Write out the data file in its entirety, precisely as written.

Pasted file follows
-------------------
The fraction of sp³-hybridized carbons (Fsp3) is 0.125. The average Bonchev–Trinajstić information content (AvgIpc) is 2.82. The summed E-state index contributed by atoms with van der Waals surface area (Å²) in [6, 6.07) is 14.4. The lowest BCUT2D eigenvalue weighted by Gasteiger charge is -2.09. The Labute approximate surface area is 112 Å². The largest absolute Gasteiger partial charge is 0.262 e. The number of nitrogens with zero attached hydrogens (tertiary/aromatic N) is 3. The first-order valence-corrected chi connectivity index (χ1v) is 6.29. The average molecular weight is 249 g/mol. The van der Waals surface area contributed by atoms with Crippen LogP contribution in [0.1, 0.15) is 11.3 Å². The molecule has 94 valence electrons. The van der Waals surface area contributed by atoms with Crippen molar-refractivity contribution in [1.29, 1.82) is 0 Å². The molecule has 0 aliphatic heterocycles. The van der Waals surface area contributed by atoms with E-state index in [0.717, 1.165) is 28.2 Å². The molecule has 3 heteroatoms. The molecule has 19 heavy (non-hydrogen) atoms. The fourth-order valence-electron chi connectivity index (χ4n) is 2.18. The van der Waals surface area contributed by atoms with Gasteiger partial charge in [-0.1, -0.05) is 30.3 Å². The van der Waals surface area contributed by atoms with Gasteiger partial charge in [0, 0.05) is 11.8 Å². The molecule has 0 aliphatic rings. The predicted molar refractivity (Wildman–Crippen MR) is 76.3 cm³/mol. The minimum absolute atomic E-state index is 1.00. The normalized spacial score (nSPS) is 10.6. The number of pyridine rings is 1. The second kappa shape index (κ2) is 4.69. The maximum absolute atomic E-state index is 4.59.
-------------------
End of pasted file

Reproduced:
The fraction of sp³-hybridized carbons (Fsp3) is 0.125. The average Bonchev–Trinajstić information content (AvgIpc) is 2.82. The summed E-state index contributed by atoms with van der Waals surface area (Å²) in [6, 6.07) is 14.4. The lowest BCUT2D eigenvalue weighted by Gasteiger charge is -2.09. The Labute approximate surface area is 112 Å². The largest absolute Gasteiger partial charge is 0.262 e. The number of nitrogens with zero attached hydrogens (tertiary/aromatic N) is 3. The first-order valence-corrected chi connectivity index (χ1v) is 6.29. The average molecular weight is 249 g/mol. The van der Waals surface area contributed by atoms with Crippen LogP contribution in [0.1, 0.15) is 11.3 Å². The molecule has 94 valence electrons. The van der Waals surface area contributed by atoms with Crippen molar-refractivity contribution in [1.29, 1.82) is 0 Å². The molecule has 0 aliphatic heterocycles. The van der Waals surface area contributed by atoms with E-state index in [0.717, 1.165) is 28.2 Å². The molecule has 3 heteroatoms. The molecule has 19 heavy (non-hydrogen) atoms. The fourth-order valence-electron chi connectivity index (χ4n) is 2.18. The van der Waals surface area contributed by atoms with Gasteiger partial charge in [-0.1, -0.05) is 30.3 Å². The van der Waals surface area contributed by atoms with Gasteiger partial charge in [0, 0.05) is 11.8 Å². The molecule has 0 aliphatic rings. The predicted molar refractivity (Wildman–Crippen MR) is 76.3 cm³/mol. The minimum absolute atomic E-state index is 1.00. The normalized spacial score (nSPS) is 10.6. The number of pyridine rings is 1. The second kappa shape index (κ2) is 4.69. The maximum absolute atomic E-state index is 4.59.